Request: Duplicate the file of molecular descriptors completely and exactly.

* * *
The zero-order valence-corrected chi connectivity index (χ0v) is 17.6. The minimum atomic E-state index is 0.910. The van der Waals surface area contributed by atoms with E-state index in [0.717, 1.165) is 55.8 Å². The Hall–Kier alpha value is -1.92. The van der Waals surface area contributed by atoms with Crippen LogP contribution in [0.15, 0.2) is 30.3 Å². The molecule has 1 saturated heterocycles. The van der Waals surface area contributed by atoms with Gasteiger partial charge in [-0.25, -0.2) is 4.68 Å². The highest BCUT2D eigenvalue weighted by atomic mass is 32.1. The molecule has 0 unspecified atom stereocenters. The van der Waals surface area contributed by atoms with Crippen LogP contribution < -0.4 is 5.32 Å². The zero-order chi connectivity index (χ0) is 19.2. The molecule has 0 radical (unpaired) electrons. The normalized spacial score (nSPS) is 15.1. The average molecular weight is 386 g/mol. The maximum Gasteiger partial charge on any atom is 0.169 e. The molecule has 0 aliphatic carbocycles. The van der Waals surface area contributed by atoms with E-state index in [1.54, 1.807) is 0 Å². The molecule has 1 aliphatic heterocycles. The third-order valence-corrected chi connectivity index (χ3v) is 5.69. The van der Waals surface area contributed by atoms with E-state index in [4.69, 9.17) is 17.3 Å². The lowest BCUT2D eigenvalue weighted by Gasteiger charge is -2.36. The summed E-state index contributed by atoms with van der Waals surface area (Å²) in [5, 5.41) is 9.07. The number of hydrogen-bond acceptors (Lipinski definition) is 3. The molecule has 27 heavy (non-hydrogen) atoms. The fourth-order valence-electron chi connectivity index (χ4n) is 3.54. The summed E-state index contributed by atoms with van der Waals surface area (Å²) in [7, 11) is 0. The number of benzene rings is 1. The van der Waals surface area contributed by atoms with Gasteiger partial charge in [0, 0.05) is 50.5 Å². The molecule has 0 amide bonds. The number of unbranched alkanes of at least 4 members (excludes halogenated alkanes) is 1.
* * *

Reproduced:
The zero-order valence-corrected chi connectivity index (χ0v) is 17.6. The minimum atomic E-state index is 0.910. The van der Waals surface area contributed by atoms with E-state index in [0.717, 1.165) is 55.8 Å². The Hall–Kier alpha value is -1.92. The van der Waals surface area contributed by atoms with Crippen LogP contribution in [0.15, 0.2) is 30.3 Å². The molecule has 1 saturated heterocycles. The van der Waals surface area contributed by atoms with Gasteiger partial charge in [-0.25, -0.2) is 4.68 Å². The highest BCUT2D eigenvalue weighted by atomic mass is 32.1. The molecule has 0 unspecified atom stereocenters. The van der Waals surface area contributed by atoms with Crippen LogP contribution < -0.4 is 5.32 Å². The zero-order chi connectivity index (χ0) is 19.2. The molecule has 0 radical (unpaired) electrons. The normalized spacial score (nSPS) is 15.1. The average molecular weight is 386 g/mol. The maximum Gasteiger partial charge on any atom is 0.169 e. The molecule has 0 aliphatic carbocycles. The van der Waals surface area contributed by atoms with E-state index in [1.54, 1.807) is 0 Å². The molecule has 1 aliphatic heterocycles. The third-order valence-corrected chi connectivity index (χ3v) is 5.69. The van der Waals surface area contributed by atoms with E-state index in [4.69, 9.17) is 17.3 Å². The lowest BCUT2D eigenvalue weighted by Gasteiger charge is -2.36. The summed E-state index contributed by atoms with van der Waals surface area (Å²) in [5, 5.41) is 9.07. The number of hydrogen-bond acceptors (Lipinski definition) is 3. The molecule has 27 heavy (non-hydrogen) atoms. The fourth-order valence-electron chi connectivity index (χ4n) is 3.54. The summed E-state index contributed by atoms with van der Waals surface area (Å²) in [7, 11) is 0. The number of benzene rings is 1. The van der Waals surface area contributed by atoms with Gasteiger partial charge in [0, 0.05) is 50.5 Å². The molecule has 0 amide bonds. The number of unbranched alkanes of at least 4 members (excludes halogenated alkanes) is 1.